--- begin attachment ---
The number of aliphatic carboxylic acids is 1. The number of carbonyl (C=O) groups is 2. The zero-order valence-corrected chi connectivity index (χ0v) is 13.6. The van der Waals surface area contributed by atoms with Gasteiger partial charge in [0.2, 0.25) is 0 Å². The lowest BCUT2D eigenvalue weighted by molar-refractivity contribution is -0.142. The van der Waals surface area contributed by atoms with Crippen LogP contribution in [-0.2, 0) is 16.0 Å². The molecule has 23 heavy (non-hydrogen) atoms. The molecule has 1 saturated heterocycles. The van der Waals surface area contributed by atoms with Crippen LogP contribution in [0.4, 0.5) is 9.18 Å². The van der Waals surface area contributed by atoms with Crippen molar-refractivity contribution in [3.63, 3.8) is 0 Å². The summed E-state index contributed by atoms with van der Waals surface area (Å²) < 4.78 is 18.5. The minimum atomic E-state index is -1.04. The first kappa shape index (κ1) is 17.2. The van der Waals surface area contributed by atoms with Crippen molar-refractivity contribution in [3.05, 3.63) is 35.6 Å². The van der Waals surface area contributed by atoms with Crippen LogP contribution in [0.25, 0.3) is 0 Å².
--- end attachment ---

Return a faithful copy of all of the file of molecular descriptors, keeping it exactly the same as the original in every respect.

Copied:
The number of aliphatic carboxylic acids is 1. The number of carbonyl (C=O) groups is 2. The zero-order valence-corrected chi connectivity index (χ0v) is 13.6. The van der Waals surface area contributed by atoms with Gasteiger partial charge in [0.2, 0.25) is 0 Å². The lowest BCUT2D eigenvalue weighted by molar-refractivity contribution is -0.142. The van der Waals surface area contributed by atoms with Crippen LogP contribution in [-0.2, 0) is 16.0 Å². The molecule has 23 heavy (non-hydrogen) atoms. The molecule has 1 saturated heterocycles. The van der Waals surface area contributed by atoms with Crippen LogP contribution in [0.4, 0.5) is 9.18 Å². The van der Waals surface area contributed by atoms with Crippen molar-refractivity contribution in [3.63, 3.8) is 0 Å². The summed E-state index contributed by atoms with van der Waals surface area (Å²) < 4.78 is 18.5. The minimum atomic E-state index is -1.04. The first kappa shape index (κ1) is 17.2. The van der Waals surface area contributed by atoms with Crippen molar-refractivity contribution in [3.05, 3.63) is 35.6 Å². The van der Waals surface area contributed by atoms with Crippen LogP contribution in [0.25, 0.3) is 0 Å².